The restaurant I frequented as a young adult was called Wonjo Hamheung Naengmyeon located in the Yeji-dong neighborhood of Seoul. It was a “mat-jip” (a must-try restaurant or, literally, a tasty house) that had been around for ages. Wonjo become my go-to place for bibim naengmyeon, and I wanted to share its deliciousness with everyone. Sharing tips on which restaurant to go to and what to order is a big part of the joy of discovering a good restaurant. And so, share I did. Wonjo is where I took my first dates and where I went with friends. It is where I took my mom visiting from New York after receiving my first paycheck as an English tutor in Korea.

So many good memories came from that bibim naengmyeon at Wonjo but I hadn’t thought about the place in over 25 years. Yeji-dong is a neighborhood I rarely visit when in Seoul and since returning to Korea more than a decade later I had forgotten all about my old mat-jip. During my more recent trips to Korea, I would get my Hamheung-style naengmyeon fix in the more well-known Ojang-dong neighborhood.

Last week as I started brainstorming for this article, I recalled that “taste memory” of Wonjo’s bibim naengmyeon and decided to seek it out. Would the dish hold up to my memories from 25 years ago? Was it still there? I began to anticipate the trip and was eager to go. I imagined taking my family there where I could share, like a grandpa, stories of my youth as we would devour the noodles covered in that addictive sauce together. Just remembering that perfect ratio of spicy, sweet and tart flavors made my mouth water.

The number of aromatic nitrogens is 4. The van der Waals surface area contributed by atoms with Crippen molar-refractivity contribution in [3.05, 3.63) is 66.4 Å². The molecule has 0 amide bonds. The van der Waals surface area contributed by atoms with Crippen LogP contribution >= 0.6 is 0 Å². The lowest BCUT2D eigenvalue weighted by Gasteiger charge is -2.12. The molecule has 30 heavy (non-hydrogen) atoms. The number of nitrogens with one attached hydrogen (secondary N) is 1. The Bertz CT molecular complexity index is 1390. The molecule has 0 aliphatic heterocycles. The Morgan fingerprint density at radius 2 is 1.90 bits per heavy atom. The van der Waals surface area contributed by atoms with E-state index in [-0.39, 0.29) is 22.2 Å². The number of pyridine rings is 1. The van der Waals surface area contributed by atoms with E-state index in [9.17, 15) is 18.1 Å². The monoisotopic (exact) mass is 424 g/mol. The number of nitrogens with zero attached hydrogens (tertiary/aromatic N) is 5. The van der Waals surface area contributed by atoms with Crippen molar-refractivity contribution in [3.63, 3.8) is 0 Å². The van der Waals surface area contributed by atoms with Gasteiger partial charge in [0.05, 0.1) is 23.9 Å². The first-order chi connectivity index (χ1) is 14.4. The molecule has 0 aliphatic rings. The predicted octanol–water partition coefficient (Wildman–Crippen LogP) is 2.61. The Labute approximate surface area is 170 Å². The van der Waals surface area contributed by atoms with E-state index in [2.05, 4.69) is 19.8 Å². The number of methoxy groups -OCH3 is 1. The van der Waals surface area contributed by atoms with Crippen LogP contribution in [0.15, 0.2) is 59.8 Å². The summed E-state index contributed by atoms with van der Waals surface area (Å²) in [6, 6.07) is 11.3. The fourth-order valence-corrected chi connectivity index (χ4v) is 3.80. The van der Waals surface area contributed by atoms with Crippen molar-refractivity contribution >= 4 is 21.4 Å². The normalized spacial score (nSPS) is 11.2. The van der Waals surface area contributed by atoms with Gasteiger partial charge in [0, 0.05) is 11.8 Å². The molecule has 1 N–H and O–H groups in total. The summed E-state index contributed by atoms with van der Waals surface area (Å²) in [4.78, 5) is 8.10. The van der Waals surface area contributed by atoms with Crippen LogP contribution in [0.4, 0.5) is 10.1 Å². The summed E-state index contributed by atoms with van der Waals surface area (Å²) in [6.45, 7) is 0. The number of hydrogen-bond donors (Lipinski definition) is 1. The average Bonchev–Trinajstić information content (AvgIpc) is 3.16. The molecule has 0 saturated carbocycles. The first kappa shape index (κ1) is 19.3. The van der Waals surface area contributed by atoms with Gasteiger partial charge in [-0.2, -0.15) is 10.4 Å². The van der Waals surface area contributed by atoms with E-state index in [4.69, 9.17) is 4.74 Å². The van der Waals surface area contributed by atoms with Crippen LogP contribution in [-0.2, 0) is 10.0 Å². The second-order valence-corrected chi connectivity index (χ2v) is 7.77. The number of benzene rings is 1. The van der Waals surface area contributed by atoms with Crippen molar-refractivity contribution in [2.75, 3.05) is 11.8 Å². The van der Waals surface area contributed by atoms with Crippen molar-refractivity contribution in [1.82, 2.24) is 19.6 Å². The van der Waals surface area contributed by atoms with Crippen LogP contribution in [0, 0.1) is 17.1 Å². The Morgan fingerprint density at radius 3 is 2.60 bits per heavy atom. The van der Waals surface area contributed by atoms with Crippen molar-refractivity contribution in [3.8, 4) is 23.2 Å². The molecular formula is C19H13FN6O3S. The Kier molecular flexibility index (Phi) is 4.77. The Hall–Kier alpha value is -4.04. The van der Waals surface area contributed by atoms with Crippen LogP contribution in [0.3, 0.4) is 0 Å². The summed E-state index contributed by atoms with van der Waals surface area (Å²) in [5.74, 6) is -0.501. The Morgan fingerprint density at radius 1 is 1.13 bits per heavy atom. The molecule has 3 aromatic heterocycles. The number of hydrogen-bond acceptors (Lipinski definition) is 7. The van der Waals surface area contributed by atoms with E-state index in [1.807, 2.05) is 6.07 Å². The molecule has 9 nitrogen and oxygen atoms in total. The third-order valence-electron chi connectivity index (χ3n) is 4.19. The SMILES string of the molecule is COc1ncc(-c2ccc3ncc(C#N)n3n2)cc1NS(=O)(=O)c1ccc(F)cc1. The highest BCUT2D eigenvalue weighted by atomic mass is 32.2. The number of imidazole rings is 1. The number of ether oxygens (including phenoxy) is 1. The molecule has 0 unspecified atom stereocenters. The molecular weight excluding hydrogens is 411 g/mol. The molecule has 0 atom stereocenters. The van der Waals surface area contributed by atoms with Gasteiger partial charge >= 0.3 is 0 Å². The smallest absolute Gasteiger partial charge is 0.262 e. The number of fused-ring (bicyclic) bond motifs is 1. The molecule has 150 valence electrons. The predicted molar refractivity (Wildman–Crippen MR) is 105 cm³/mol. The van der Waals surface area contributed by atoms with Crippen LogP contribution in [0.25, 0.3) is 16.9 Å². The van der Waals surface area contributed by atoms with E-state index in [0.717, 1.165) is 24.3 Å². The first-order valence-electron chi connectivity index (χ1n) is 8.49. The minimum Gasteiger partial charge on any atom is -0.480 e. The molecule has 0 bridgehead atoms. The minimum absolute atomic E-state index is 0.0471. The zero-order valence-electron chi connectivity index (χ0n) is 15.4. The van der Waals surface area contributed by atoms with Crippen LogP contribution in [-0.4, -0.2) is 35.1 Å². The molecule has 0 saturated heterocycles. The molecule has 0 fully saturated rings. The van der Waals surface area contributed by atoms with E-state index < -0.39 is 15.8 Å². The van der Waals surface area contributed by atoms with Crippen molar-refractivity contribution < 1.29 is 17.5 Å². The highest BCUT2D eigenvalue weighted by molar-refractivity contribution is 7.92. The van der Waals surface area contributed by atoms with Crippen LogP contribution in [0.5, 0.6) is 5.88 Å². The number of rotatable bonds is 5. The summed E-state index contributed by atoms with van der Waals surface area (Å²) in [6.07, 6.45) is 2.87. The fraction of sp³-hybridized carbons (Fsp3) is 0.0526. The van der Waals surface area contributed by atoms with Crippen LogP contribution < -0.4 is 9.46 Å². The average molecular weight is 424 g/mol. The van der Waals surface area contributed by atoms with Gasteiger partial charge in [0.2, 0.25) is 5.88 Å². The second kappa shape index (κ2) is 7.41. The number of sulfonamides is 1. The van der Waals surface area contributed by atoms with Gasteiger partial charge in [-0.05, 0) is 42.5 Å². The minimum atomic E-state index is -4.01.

I then quickly looked up Wonjo Hamheung Naengmyeon on the internet to check if it was still there and … was dismayed. I had missed out on tasting Wonjo’s bibim naengmyeon one last time by just a few days. Wonjo closed permanently on September 26, 2020. It had been open since 1953. I regretted not having thought to visit sooner and was saddened by the loss of such an old and respected establishment.

Wonjo will not, of course, be the last of these memory-filled restaurants to close this year. With the whole world in turmoil due to COVID-19 and every country trying to balance safety with economic viability, many businesses, including many beloved restaurants, will struggle to survive. Despite this, I hope you will have the opportunity to safely visit any restaurants that have given you much joy in the past, and not miss your chance as I did. Take some time and see if you have any “taste memories” at restaurants you are still able to visit. If you can, visit them. And visit often. Tell your friends and family. And just maybe you can help save that restaurant from closing due to COVID-19.


Where I eat Hamheung-style bibim naengmyeon now in Seoul:

-Ojangdong Hamheung Naengmyeon (+82 2-2267-9500)

-Ojangdong Heungnamjip (+82 2-2266-0735)

-Ban Ryong San (+82 2-3446-8966)

Chef Hooni Kim trained at Daniel and Masa in New York City before opening two restaurants there: Danji, the first Michelin-starred Korean restaurant in the world; and Hanjan. Born in Seoul, he divides his time between NYC and Korea, where he is the founder of Yori Chunsa, a nonprofit that feeds and trains orphans to become cooks. Chef Hooni is also the author of the highly acclaimed cookbook My Korea: Traditional Flavors, Modern Recipes published in 2020 by W.W. Norton & Company.